“The uniqueness of one apple versus another.” Exploring producer perspectives of hard cider in the Northeast and Mid-Atlantic United States

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Taylor & Francis


Hard cider is growing in popularity throughout the United States (US). Though many scholars have investigated quality and trends in the expanding US cider industry, still little is known about cider producers’ opinions of the products that they make. How do American cider producers value and emplace value onto cider as the industry grows and competes with the broader alcoholic beverage market? This study explored producer perceptions of American hard cider by employing 21 semi-structured interviews with cider-makers throughout Virginia, Vermont, and New York – three leading cider producing states in the Northeast and Mid-Atlantic US. Interview sessions were subject to reflexive thematic analysis for themes related to preference, consumption, and cider-making. Results suggest that cider producers broadly prefer complex flavors and cider made with cider-specific apples. Yet, cider producers ascribe to a diverse spectrum of values related to the cider-making process, agriculture, and business goals, which influence their preferences and the experiences that they create for other consumers. This research also identifies a chasm in how American “cider” is being constructed and valued, offering broad implications for the domestic cider and apple agriculture industries as well as a template for bridging the divide between producer- and consumer-based food studies.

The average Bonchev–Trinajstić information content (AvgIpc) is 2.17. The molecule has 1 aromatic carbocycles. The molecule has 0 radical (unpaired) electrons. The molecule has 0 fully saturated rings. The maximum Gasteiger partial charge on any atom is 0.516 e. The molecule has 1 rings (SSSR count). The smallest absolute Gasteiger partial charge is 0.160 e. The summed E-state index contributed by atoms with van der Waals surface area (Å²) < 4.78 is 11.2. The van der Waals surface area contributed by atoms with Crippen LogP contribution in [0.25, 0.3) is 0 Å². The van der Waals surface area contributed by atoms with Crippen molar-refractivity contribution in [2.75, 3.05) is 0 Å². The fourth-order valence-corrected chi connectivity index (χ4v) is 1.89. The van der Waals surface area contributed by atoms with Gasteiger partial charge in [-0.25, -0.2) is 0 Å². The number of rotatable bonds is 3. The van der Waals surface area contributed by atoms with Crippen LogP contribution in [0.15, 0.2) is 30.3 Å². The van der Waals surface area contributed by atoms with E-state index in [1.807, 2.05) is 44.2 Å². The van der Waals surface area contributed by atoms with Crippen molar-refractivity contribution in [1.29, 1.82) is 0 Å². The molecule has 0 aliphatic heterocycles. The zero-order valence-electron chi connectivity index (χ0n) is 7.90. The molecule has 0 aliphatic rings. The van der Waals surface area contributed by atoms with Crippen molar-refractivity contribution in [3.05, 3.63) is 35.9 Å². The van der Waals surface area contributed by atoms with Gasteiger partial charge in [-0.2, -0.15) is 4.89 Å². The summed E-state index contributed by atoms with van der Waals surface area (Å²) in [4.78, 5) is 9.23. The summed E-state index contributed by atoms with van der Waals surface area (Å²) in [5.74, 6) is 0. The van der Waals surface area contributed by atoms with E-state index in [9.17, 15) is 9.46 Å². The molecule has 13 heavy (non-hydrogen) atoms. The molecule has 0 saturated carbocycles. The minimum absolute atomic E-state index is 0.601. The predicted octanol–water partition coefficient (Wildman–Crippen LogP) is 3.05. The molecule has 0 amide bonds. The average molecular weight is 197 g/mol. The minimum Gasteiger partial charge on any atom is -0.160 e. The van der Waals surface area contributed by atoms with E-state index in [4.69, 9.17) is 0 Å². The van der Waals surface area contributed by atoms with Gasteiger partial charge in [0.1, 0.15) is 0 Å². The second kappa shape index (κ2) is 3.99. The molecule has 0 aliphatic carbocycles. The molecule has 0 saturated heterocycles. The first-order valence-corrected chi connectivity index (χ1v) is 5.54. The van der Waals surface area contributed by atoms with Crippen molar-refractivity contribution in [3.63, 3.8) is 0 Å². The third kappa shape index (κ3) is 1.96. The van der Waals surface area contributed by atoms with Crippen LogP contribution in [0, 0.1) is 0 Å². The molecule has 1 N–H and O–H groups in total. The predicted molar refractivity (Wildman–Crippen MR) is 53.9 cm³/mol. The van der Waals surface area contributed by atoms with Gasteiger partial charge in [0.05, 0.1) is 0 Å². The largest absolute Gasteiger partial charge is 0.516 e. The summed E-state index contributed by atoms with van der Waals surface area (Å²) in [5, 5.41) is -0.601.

Cider, Producer, Apples, Sensory quality